Purple Poppy Seed
Dianna's Famous Purple Poppies!
Visitors to the farm are quite taken with our stand of deep purple Poppies. Several years ago, Dianna planted a double-flowered "black" (Papaver paeoniflorum) that refused to stand up to our wind and rain, but the resulting seedlings... Wow! Some customers have reported that our strain is similar to 'Lauren's Grape' Papaver somniferum, but the plants and flowers are larger.
Silky-textured, deep purple, single flowers with a dark plum center on sturdy stems are the focal point of the front garden during the months of June and July. Seed is allowed to form and we collect enough to share with our customers and also to seed the bed for the following summer.
There are two options for receiving seed. Seed can be simply included with your order or if you are not ordering a hat or other items at this time, we charge $3 for postage and mailer (up to 9 packets). Be sure to use the pull down menu to choose how you would like your seed sent to you. NOTE: Shipping will not automatically show on your order confirmation - if we cannot add the seeds into another order on file for you, then we'll add the postage in when the card is charged.
Poppy Growing Instructions:
Prepare an area in a sunny location for your “nursery bed”, full, hot sun is not necessary, afternoon or morning sun works well also. Sift soil; removing any weeds, roots, large rocks and pieces of old mulch; “fluff” one shovel deep. Smooth the surface, water thoroughly and allow to slightly dry. Using your fingers or a leaf rake, lightly texture surface and scatter seeds, patting them down with your hand so they are firmly in contact with damp soil.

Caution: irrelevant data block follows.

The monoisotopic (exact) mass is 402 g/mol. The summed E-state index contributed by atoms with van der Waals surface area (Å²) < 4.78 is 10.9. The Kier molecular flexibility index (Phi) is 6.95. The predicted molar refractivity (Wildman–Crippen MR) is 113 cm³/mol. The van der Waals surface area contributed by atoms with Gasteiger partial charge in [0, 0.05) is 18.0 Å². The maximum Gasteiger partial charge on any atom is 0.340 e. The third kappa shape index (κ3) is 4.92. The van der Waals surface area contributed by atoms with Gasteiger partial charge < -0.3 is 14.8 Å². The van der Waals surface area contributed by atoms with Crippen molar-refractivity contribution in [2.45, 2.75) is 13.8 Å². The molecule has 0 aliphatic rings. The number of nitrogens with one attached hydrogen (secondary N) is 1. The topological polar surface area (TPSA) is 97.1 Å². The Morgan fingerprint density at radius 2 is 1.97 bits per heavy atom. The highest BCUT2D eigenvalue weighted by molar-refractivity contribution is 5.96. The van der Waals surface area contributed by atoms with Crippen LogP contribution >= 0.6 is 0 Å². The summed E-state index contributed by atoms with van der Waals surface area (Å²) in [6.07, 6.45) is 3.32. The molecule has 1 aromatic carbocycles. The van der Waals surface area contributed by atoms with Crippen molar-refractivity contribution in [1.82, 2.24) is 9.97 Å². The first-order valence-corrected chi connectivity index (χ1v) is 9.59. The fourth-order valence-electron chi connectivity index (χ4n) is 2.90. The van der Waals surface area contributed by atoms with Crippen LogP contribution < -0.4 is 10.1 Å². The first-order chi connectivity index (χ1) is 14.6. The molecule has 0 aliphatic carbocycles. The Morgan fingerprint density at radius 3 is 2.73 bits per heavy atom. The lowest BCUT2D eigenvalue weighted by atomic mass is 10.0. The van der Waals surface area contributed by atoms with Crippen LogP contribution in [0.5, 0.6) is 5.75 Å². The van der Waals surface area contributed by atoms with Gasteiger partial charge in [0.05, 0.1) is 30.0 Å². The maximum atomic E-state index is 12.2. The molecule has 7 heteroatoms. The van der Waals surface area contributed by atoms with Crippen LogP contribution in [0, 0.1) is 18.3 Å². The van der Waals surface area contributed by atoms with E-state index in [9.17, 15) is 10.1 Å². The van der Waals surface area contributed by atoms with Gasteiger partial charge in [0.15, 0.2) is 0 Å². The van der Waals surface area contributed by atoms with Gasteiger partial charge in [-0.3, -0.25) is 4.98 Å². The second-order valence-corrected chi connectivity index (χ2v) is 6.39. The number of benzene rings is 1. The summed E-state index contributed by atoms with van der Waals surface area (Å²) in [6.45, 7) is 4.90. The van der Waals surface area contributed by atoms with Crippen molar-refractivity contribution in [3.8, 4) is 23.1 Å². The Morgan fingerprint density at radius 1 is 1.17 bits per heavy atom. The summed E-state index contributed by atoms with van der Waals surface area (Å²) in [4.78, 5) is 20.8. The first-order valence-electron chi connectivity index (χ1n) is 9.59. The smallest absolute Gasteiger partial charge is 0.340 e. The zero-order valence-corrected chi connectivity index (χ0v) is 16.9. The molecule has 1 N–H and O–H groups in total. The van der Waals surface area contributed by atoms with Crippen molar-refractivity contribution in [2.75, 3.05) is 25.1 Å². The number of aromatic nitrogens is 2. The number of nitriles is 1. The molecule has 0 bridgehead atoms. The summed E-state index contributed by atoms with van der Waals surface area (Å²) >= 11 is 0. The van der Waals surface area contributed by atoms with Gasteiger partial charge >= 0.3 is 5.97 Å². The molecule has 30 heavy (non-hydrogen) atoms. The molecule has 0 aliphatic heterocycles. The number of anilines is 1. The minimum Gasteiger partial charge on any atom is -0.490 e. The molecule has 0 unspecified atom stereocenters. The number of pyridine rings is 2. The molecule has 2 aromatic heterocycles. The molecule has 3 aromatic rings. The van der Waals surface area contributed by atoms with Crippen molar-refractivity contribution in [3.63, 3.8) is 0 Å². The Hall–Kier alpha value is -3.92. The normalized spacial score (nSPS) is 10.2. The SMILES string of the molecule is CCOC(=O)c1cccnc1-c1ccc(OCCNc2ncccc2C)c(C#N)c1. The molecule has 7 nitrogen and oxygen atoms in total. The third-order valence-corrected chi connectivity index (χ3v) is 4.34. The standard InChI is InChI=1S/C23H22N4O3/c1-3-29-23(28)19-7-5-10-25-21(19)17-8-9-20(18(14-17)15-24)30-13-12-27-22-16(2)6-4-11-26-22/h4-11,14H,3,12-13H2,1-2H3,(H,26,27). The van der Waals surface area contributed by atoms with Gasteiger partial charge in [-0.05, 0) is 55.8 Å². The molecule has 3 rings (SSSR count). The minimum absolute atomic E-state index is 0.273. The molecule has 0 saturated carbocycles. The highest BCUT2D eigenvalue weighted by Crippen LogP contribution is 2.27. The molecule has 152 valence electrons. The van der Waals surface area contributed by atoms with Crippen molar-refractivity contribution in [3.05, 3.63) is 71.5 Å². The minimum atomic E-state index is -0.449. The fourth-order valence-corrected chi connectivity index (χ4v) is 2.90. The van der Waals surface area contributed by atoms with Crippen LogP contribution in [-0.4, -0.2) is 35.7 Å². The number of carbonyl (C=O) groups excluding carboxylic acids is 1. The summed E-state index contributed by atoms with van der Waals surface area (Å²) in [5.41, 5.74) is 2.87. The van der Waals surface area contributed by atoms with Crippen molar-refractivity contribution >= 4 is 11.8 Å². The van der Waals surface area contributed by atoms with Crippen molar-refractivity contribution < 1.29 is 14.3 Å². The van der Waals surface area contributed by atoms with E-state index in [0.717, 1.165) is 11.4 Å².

DO NOT COVER SEED; poppies require light for germination. Keep soil damp not flooded; planting in winter/early spring is easiest, as Mother Nature will do the watering for you. Planting in May can be risky unless you are able to keep an eye on the soil moisture level. Sowing in pots is not recommended, as potting soil dries much too quickly and a day or two of dryness can dehydrate the tiny seedlings.
When the bluish-green seedlings are 1/4 inch tall, gently move “clumps” to a sunny spot with a household soup spoon or trowel tip, do not try to separate out individual seedlings, their root structure is very delicate. Water gently, taproots will quickly grow deeply in soft soil, creating drought tolerant plants. Remove seed pods to prolong bloom throughout the summer or allow a few to fully develop to self-sow for next year. (Photo shows self-sown poppies in front of the pump house on our farm.)
This site was updated on Tuesday, March 30, 2013
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